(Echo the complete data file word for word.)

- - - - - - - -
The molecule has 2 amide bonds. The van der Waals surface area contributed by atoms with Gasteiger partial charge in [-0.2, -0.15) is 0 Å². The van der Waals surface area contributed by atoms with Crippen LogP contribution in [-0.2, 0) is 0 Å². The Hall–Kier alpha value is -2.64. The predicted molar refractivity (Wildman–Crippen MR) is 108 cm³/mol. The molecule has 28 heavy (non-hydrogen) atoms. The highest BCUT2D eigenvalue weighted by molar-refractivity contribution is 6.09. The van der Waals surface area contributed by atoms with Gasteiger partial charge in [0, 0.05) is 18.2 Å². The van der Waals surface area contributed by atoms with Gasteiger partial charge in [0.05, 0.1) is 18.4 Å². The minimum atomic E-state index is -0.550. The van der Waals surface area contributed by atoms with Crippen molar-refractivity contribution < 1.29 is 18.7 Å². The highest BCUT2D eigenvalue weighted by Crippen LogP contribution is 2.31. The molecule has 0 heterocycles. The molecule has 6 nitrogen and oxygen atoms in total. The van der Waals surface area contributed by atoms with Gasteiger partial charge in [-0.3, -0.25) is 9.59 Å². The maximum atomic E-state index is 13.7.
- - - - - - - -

The molecule has 2 amide bonds. The van der Waals surface area contributed by atoms with Gasteiger partial charge in [-0.2, -0.15) is 0 Å². The van der Waals surface area contributed by atoms with Crippen LogP contribution in [-0.2, 0) is 0 Å². The Hall–Kier alpha value is -2.64. The predicted molar refractivity (Wildman–Crippen MR) is 108 cm³/mol. The molecule has 28 heavy (non-hydrogen) atoms. The highest BCUT2D eigenvalue weighted by molar-refractivity contribution is 6.09. The van der Waals surface area contributed by atoms with Gasteiger partial charge in [0, 0.05) is 18.2 Å². The van der Waals surface area contributed by atoms with Gasteiger partial charge in [0.05, 0.1) is 18.4 Å². The minimum atomic E-state index is -0.550. The van der Waals surface area contributed by atoms with Crippen molar-refractivity contribution < 1.29 is 18.7 Å². The highest BCUT2D eigenvalue weighted by Crippen LogP contribution is 2.31. The molecule has 0 heterocycles. The molecule has 6 nitrogen and oxygen atoms in total. The van der Waals surface area contributed by atoms with Gasteiger partial charge in [-0.3, -0.25) is 9.59 Å². The maximum atomic E-state index is 13.7.